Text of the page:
Regardless of one’s opinion about WFM, this distressing story does offer a good teachable glimpse into rough waters ahead.
The somber reality is that many family farmers – for many decades – have found farm stability and safe harbor by selling to Whole Foods. And similarly, many earnest eaters have sought out good food for their families by shopping at WFM.
Our advice for families: develop a relationship with an honest, local Certified Organic farmer and join a buying club or bricks & mortar retail Co-op for needs local farmers can’t provide. Jim, Caleb & Megan
“Whole Foods, which had been AtlantaFresh’s main customer for over a decade, turned out to be both generous patron and cruel master—an industry power broker that helped vault AtlantaFresh from regional specialty to national brand, and ultimately helped ensure its demise. But the dairy’s ruin probably wasn’t about Marks’s product, its pricing, or our appetite for grass-fed milk. It was a matter of bad timing: Whole Foods is undergoing a major shift in its corporate culture, as it moves its sourcing away from regional suppliers and starts focusing more on a centralized purchasing model.”
Results from a major new poll were released today which reveal the VAST MAJORITY OF FARMERS ARE VERY CONCERNED OVER THE PROPOSED MONSANTO MERGER. https://foe.org/…/poll-farmers-overwhelmingly-oppose-bayer…/
Existing Anti-Trust laws need to be enforced and the Monsanto-Bayer merger blocked. A valuable white paper has been written which fleshes out Farmer-Poll results. Bottom line: ratcheted-up Monsanto monopoly control is bad for America. Jim http://foe.org/…/2018-FINAL-White-Paper-with-PAN-3-7-2018.p…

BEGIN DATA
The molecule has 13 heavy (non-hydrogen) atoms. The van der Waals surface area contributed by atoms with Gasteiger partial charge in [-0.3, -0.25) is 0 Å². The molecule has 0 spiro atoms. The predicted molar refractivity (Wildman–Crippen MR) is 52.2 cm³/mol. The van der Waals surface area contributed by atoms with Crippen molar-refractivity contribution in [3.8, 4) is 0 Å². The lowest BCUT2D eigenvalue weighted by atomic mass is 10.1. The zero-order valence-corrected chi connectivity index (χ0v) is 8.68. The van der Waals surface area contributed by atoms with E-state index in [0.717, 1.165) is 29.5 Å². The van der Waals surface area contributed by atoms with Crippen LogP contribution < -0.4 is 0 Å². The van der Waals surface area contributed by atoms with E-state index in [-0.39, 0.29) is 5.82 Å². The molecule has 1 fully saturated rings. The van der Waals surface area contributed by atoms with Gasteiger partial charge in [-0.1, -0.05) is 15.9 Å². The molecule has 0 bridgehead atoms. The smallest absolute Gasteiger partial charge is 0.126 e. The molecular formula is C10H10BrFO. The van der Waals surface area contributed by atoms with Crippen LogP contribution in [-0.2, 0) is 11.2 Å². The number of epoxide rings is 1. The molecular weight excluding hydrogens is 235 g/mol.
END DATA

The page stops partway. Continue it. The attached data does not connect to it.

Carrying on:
“‘This survey underscores what we’ve been hearing from our farm family members for decades – that overwhelming consolidation has substantially eliminated competition in the marketplace. Four or five firms dictate the prices that farmers pay for their inputs. Family farmers deserve fair prices, choices in what they plant, and the type of market competition that incentivizes firms to compete and innovate for their business. A Bayer-Monsanto merger stands to move each of these factors in the wrong direction, and that is away from competitive markets. Our survey makes it pretty clear that farmers want the merger blocked,’ said Roger Johnson, President of National Farmers Union.”
This map begs the question, how much of rural America’s economic angst and frustration correlates with the ascendancy of low wage employer Walmart?
Economists have explained Maine’s position as the ‘oldest State’ is not so much because we have so many older people as that we have so few younger people.
Could there be a parallel that has Walmart dominating because of job shortfalls in rural America? Jim
A new study in the journal ‘Emotion’ provides reassurance that the most of us who are NOT rich don’t necessarily enjoy LESS happiness. However, our happiness comes in ways different from the rich. Jim
“After all, they wrote, people with money are more insulated from social and environmental threats. That gives them the luxury of being able to focus on their own “internal states and goals” instead of having to worry about other people.
“Those who inhabit the lower classes, on the other hand, often find themselves at the mercy of others. They may be more vulnerable to crime, for instance, or may be forced to send their children to underfunded schools. In their case, the researchers wrote, the best coping strategy is to muddle through together. That requires them to focus on other people instead of just themselves…
“The survey probed people’s happiness by asking about seven distinct positive emotions: amusement, awe, compassion, contentment, enthusiasm, love and pride. Each emotion was described in a concise sentence, and survey-takers used a 7-point scale to show how much they agreed or disagreed with the statement…
“On the other hand, people with less money were more likely than their richer counterparts to agree with statements that indicated compassion (‘Nurturing others gives me a warm feeling inside’), love (‘I develop strong emotions toward people I can rely on’) and awe (‘I often feel awe’).”